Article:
As a career law enforcement officer, youth worker, father of two daughters, and a follower of Christ, I am dead-set against ignoring or tolerating domestic violence.
As a society, we must do better.
I have been a die-hard NFL fan since 2007, when I was living near Indianapolis, and Sunday afternoons were scheduled around watching Peyton Manning humble all his opponents. Even while living overseas, I found ways to watch games online, play fantasy football, and host Super Bowl breakfasts. I am not blind to the various scandals that have risen around the NFL over the last few years, from concussions to drug suspensions, and most recently the debacle that has been the NFL’s handling of domestic violence charges.
There are lots of places that blame has been laid in recent weeks over the NFL’s handling of the charges against Ray Rice, Greg Hardy, Adrian Peterson, and others. The individual teams have been criticized for caring more about wins than victims. There have been calls for the commissioner’s resignation. Some have even hypothesized that the sport itself leads to off-field violence. 1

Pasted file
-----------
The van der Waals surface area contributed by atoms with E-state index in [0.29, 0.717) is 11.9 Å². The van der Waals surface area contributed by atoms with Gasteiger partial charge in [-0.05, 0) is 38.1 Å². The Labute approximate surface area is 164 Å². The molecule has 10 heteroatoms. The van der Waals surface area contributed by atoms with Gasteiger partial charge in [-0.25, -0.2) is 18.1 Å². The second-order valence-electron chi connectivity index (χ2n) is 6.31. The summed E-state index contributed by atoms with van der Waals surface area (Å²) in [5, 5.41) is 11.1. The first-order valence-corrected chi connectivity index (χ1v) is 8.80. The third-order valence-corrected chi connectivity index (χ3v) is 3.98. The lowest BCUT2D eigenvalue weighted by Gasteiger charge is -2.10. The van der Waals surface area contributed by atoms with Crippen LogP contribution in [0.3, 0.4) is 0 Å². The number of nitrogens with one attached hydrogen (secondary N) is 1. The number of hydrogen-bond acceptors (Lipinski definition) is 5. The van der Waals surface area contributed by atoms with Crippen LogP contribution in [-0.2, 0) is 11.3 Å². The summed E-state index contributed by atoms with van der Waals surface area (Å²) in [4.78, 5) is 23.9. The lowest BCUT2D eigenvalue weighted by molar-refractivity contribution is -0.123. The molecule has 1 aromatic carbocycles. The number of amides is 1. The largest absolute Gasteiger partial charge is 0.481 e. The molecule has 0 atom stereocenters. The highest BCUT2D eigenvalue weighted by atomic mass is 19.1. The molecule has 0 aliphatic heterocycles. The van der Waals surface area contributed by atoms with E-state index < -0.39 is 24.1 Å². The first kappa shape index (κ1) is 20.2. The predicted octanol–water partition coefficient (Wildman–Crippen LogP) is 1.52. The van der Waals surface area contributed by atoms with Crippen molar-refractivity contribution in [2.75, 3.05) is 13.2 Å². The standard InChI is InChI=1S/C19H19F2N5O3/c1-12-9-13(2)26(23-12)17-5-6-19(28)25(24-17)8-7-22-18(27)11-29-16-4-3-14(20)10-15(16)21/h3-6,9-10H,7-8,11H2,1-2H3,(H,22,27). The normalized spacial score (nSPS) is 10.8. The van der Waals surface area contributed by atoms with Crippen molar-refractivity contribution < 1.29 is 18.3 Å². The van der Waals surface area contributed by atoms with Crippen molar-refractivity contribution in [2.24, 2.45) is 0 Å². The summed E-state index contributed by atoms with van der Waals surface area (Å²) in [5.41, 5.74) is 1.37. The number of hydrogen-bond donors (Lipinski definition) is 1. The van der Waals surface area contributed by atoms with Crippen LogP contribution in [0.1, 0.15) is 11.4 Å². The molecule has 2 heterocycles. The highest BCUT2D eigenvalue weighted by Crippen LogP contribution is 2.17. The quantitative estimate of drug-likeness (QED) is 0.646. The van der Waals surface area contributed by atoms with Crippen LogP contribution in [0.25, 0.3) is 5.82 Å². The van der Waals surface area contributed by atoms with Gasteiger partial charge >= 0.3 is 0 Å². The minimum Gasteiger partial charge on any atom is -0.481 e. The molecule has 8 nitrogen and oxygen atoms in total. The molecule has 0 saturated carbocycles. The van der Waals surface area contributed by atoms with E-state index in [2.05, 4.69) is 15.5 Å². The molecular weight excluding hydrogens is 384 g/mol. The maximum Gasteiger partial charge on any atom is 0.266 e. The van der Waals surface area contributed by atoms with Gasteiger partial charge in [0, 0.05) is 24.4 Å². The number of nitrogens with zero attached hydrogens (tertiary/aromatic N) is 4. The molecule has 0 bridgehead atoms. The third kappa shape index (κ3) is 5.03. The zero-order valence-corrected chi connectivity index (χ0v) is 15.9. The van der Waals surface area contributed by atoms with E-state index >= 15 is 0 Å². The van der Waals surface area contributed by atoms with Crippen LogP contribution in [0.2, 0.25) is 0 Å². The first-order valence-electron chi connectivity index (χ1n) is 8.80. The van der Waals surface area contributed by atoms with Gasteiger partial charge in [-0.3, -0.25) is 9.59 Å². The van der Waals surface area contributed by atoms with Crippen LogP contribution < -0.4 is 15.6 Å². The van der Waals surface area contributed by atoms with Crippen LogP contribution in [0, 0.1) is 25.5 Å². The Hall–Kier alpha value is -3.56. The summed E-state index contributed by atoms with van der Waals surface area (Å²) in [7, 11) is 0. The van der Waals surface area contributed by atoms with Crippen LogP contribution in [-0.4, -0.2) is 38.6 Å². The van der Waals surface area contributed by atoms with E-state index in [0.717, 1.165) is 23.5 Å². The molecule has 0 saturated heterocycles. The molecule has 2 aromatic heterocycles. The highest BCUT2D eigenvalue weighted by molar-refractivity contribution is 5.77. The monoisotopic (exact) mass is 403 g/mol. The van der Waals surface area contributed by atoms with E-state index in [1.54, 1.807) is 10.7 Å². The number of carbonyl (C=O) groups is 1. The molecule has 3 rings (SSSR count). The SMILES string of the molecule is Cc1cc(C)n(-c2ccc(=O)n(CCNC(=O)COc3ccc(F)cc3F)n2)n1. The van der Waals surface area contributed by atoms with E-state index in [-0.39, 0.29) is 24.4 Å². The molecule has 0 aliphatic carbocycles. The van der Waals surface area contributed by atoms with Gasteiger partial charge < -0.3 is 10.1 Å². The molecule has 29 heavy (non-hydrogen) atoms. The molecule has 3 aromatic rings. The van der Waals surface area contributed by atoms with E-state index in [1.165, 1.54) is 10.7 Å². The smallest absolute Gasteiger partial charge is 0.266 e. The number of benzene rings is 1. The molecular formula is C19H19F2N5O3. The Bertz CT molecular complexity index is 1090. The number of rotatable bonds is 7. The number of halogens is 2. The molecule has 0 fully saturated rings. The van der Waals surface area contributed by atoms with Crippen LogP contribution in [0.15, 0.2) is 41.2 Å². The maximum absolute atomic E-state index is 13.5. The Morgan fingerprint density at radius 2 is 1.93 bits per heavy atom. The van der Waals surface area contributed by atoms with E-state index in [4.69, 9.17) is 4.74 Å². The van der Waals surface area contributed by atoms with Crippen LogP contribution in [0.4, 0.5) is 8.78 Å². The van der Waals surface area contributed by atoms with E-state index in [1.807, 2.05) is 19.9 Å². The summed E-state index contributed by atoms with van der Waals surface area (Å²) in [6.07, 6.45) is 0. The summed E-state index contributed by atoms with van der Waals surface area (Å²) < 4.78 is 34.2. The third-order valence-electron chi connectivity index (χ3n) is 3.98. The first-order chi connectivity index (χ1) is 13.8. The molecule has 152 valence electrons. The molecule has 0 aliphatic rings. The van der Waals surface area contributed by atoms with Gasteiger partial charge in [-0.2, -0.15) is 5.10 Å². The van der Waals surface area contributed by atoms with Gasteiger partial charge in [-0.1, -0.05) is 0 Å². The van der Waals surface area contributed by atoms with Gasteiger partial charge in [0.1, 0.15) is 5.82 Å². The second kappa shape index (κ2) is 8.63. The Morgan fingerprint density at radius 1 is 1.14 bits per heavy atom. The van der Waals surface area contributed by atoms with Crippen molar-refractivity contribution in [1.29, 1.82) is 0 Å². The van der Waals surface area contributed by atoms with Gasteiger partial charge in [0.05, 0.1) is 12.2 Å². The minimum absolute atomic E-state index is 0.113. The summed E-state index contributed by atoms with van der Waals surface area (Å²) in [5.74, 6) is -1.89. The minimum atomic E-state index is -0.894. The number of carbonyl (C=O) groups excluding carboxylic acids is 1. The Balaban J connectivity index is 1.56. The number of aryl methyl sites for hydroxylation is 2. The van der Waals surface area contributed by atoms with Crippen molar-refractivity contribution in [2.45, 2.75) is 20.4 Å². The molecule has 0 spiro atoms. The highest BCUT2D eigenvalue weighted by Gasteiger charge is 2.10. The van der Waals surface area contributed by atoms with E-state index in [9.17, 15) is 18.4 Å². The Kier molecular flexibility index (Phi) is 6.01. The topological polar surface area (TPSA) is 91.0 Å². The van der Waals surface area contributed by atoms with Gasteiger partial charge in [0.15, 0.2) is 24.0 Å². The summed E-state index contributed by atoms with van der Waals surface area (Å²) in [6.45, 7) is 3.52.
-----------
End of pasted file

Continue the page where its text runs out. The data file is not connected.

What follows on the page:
In the aftermath of videos, police reports, and judges’ rulings, we are left with the finger pointing and scapegoating that have accompanied sin since the Garden of Eden. At once, we are confronted with the reality of the brokenness of individuals, institutions, and our culture as a whole. We are so outraged by the NFL’s response to individuals’ crimes because we have forgotten that institutions themselves are fallen. In this case, the NFL has a stated goal of attracting an audience for the best sports entertainment in the world. This institutional mission and vision, of increasing wealth and entertainment, inherently distorts the judgment of right and wrong. Meanwhile, our outrage and desire to blame the NFL are ways that we hide behind the fact that we ourselves are part of a culture which enables domestic violence through victim-shaming, and warped views of power and control.